few years ago but basically people present by coughing up these rubbery casts of their Airways and what these rubbery casts are basically is a collection lymphatic food that's dried out and it just slowly fills in the

airways and they cough up these big things obviously an embarrassing thing to happen have happened to you at dinner can certainly affect your quality of life but I had one patient who saved who

saved a napkin and brought it to me to show me it and the clinic and I was like wow that's impressive please throw that away I believe you but you'll see patients congenital heart disease with COPD asthma tuberculosis cystic fibrosis

etc any of these patients can present with this particular issue what we found out by doing some of these mr so if we embolize these lymphatic vessels or find a way to bypass them the patients will have resolution of their symptoms and

it's an amazing change in quality of life it's only been done in adults as well as pediatrics I'll show you guys an example from the University of Michigan we did lymph and geography this gentleman was actually 500 pounds so I

couldn't do a mr on him and you see this weird tuft of lymphatic vessels right around his airway there on the left side bronchoscopy had already shown that that's where he was having his casts I was able to actually puncture him from

his neck and go retrograde he was a bit too big for me to go through the abdomen but he sees lymphatic duct looks all really fairly standard normal-looking anatomy with exception of that tuft of vessels we actually went down with a

sheath we put a stent graft a vibe on stent graft across that area we excluded those or normal vessels and his condition resolved within a month it's something he'd been living with for several years so fairly dramatic outcome

for this patient uncommonly I say we see maybe one of these patients a year but it's actually known - how to treat it and how to work it up it's very critical

they travel together so that's what leads to the increased pain and sensitivity so in the knee there have been studies like 2015 we published that study on 13 patients with 24 month follow-up for knee embolization for

bleeding which you may have seen very commonly in your institution but dr. Okun Oh in 2015 published that article on the bottom left 14 patients where he did embolization in the knee for people with arthritis he actually used an

antibiotic not imposing EMBO sphere and any other particle he did use embolus for in a couple patients sorry EMBO zine in a couple of patients but mainly used in antibiotic so many of you know if antibiotics are like crystalline

substances they're like salt so you can't inject them in arteries that's why I have to go into IVs so they use this in Japan to inject and then dissolve so they go into the artery they dissolve and they're resorbable so they cause a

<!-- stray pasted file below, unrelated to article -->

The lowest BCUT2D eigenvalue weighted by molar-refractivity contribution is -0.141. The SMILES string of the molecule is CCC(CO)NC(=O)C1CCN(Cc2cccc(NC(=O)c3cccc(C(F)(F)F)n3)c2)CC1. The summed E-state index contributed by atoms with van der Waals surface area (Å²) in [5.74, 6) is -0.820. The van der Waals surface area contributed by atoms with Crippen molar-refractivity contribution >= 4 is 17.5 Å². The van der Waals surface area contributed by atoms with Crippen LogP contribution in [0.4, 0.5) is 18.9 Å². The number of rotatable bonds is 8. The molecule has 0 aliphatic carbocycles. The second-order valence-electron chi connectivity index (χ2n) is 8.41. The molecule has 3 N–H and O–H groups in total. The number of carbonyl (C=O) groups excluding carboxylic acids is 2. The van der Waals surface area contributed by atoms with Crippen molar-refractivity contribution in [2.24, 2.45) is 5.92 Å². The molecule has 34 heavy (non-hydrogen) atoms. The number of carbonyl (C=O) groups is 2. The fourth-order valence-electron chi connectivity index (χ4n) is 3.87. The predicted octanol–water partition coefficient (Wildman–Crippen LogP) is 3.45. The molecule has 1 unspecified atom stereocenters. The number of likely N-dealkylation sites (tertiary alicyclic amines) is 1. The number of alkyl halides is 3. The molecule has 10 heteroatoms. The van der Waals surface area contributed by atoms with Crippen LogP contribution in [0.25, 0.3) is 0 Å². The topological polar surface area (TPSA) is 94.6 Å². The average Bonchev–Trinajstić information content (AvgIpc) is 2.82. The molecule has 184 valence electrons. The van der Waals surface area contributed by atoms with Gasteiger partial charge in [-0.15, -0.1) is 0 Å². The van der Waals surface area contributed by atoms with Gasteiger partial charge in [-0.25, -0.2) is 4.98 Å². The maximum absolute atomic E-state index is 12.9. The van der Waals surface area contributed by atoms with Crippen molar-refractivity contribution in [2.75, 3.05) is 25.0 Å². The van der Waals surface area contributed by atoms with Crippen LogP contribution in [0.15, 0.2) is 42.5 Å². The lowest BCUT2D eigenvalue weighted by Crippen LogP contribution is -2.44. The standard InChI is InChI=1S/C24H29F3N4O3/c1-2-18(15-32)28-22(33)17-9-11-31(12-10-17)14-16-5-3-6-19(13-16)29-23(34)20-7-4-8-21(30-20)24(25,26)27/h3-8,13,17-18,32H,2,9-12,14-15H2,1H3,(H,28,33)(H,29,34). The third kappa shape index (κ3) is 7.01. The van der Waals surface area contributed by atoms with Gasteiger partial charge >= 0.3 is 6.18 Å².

like a light and Baalak effect and then they go away he found that these patients had a decrease in pain after doing knee embolization subsequently he published a paper on 72 patients 95 needs in which he had an

excellent clinical success clinical success was defined as a greater than 50% reduction in knee pain so they had more than 50% reduction in knee pain in 86 percent of the patients at two years 79 percent of these patients still had

knee pain relief that's very impressive results for a procedure which basically takes in about 45 minutes to an hour so we designed a u.s. clinical study we got an investigational device exemption actually Julie's our clinical research

coordinator for this study and these are the inclusion exclusion criteria we basically excluded patients who have rheumatoid arthritis previous surgery and you had to have moderate or severe pain so greater than 50 means basically

greater than five out of ten on a pain scale we use a pain scale of 0 to 100 because it allows you to delineate pain a little bit better and you had to be refractory to something so you had to fail medications injections

radiofrequency ablation you had to fail some other treatment we followed these patients for six months and we got x-rays and MRIs before and then we got MRIs at one month to assess for if there was any non-target embolization likes a

bone infarct after this procedure these are the clinical scales we use to assess they're not really so important as much as it is we're trying to track pain and we're trying to check disability so one is the VA s or visual analog score and

on right is the Womack scale so patients fill this out and you can assess how disabled they are from their knee pain it assesses their function their stiffness and their pain it's a little

bit limiting because of course most patients have bilateral knee pain so we try and assess someone's function and you've improved one knee sometimes them walking up a flight of stairs may not improve significantly but their pain may

improve significantly in that knee when we did our patients these were the baseline demographics and our patients the average age was 65 and you see here the average BMI in our patients is 35 so this is on board or class 1 class 2

obesity if you look at the Japanese study the BMI in that patient that doctor okano had published the average BMI and their patient population was 25 so it gives you a big difference in the patient population we're treating and

that may impact their results how do we actually do the procedure so we palpate the knee and we feel for where the pain is so that's why we have these blue circles on there so we basically palpate the knee and figure

out is the pain medial lateral superior inferior and then we target those two Nicollet arteries and as depicted on this image there are basically 6 to Nicollet arteries that we look for 3 on the medial side 3 on the lateral side

once we know where they have pain we only go there so we're not going to treat the whole knee so people come in and say my whole knee hurts they're not really going to be a good candidate for this procedure you want focal synovitis